Tin shortage drives up prices

By John Miller, Editor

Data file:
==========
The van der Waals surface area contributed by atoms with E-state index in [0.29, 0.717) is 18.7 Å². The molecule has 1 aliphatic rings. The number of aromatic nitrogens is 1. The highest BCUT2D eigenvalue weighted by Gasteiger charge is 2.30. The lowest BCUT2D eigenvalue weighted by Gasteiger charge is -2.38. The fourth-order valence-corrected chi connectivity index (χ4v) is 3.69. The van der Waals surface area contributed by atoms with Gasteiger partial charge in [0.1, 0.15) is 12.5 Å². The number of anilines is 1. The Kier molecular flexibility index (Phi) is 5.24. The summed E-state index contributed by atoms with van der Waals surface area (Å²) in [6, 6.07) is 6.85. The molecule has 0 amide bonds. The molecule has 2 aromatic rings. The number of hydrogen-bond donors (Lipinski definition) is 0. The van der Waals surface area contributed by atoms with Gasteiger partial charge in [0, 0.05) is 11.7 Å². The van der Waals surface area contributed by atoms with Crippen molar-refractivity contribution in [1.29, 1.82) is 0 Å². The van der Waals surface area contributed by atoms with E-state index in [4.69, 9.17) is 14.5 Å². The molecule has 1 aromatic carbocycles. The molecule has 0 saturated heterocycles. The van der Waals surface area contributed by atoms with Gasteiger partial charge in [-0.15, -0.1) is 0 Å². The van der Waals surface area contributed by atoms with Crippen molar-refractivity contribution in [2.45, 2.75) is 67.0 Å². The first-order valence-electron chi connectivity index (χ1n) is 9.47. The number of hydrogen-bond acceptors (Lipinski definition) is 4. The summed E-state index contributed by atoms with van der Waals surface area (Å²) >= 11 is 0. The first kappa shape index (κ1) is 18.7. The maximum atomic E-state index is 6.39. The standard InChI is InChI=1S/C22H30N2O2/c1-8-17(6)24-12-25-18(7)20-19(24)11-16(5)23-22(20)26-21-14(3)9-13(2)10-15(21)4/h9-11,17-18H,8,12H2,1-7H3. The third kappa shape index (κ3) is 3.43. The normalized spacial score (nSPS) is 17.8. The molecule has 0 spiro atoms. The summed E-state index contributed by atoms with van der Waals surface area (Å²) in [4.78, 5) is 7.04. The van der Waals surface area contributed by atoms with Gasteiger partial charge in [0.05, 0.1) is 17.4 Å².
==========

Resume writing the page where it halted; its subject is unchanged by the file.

A shortage of tin has helped drive the biggest rally among base metals in 2010 and sparked new interest in tin exploration around the world.Exacerbating the shortage, heavy rain in Indonesia is likely to cut shipments from the world’s biggest tin exporter by up to 20% this year.Inventories of tin in London Metal Exchange warehouses are almost 50% lower than in 2009 and the global deficit may be 17,000 tonnes this year compared with a surplus last year.The heavy rain, particularly in the Bangka-Belitung province that accounts for most of Indonesia’s tin production, has seen less tin mined and exported, which has also impacted on global stockpiles.The rain has been linked to a La Nina weather event, which weather experts say is likely to persist until early 2011.Indonesia’s secretary to the Director-General of Minerals, Coal and Geothermal at the Energy Ministry, Witora Soelarno, says that the country’s tin output may drop about 20% this year to about 75,000 or 80,000 tonnes.Reflecting his statement, tin shipments from Indonesia in the first seven months of 2010 fell by 12% from 2009 to 52,133 tonnes. Refined tin sales from Indonesia’s largest producer, PT Timah, fell by 18% in the first six months of 2010.While production and sales have decreased, PT Timah will be benefiting from subsequent price increases.Tin has advanced about 40% in London this year, beating the 27% increase of second-placed nickel. The contract, which reached a record $25,500 a tonne in May 2008 and then dropped coinciding with the global financial crisis, peaked at $23,800 on September 17 and remains strong.With tin being the smallest and least liquid of the base metals, in terms of the size of the market, it is generally ignored by the speculative community and by the main thrust of fund money. Consequently, much of its strength is due to its underlying fundamentals and demand from China.Looking ahead there seems little to stand in the way of the current price strength. Should Chinese demand continue to remain strong and Chinese participants return to the market in size either later this year, or in early 2011, then prices may yet head higher still.Tin is used in packaging and solder, with the latter accounting for strong global demand as tin is the preferred resource component.

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